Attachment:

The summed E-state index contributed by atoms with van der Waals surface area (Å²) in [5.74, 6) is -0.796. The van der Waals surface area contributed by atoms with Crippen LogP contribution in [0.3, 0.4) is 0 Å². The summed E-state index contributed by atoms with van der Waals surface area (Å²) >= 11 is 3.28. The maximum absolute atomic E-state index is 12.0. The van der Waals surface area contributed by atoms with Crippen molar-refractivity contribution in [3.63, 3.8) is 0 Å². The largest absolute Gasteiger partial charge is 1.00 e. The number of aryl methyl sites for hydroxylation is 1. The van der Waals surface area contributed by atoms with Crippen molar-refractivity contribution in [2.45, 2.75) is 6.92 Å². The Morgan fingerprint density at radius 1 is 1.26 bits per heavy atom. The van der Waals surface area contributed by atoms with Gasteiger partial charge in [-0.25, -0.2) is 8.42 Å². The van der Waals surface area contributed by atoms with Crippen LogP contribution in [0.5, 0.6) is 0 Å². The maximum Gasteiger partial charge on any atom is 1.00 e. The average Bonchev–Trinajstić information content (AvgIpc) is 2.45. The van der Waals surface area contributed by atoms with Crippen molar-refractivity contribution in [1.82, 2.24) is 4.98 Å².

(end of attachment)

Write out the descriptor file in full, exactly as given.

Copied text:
The summed E-state index contributed by atoms with van der Waals surface area (Å²) in [5.74, 6) is -0.796. The van der Waals surface area contributed by atoms with Crippen LogP contribution in [0.3, 0.4) is 0 Å². The summed E-state index contributed by atoms with van der Waals surface area (Å²) >= 11 is 3.28. The maximum absolute atomic E-state index is 12.0. The van der Waals surface area contributed by atoms with Crippen molar-refractivity contribution in [3.63, 3.8) is 0 Å². The largest absolute Gasteiger partial charge is 1.00 e. The number of aryl methyl sites for hydroxylation is 1. The van der Waals surface area contributed by atoms with Crippen molar-refractivity contribution in [2.45, 2.75) is 6.92 Å². The Morgan fingerprint density at radius 1 is 1.26 bits per heavy atom. The van der Waals surface area contributed by atoms with Gasteiger partial charge in [-0.25, -0.2) is 8.42 Å². The van der Waals surface area contributed by atoms with Crippen LogP contribution in [0.5, 0.6) is 0 Å². The maximum Gasteiger partial charge on any atom is 1.00 e. The average Bonchev–Trinajstić information content (AvgIpc) is 2.45. The van der Waals surface area contributed by atoms with Crippen molar-refractivity contribution in [1.82, 2.24) is 4.98 Å².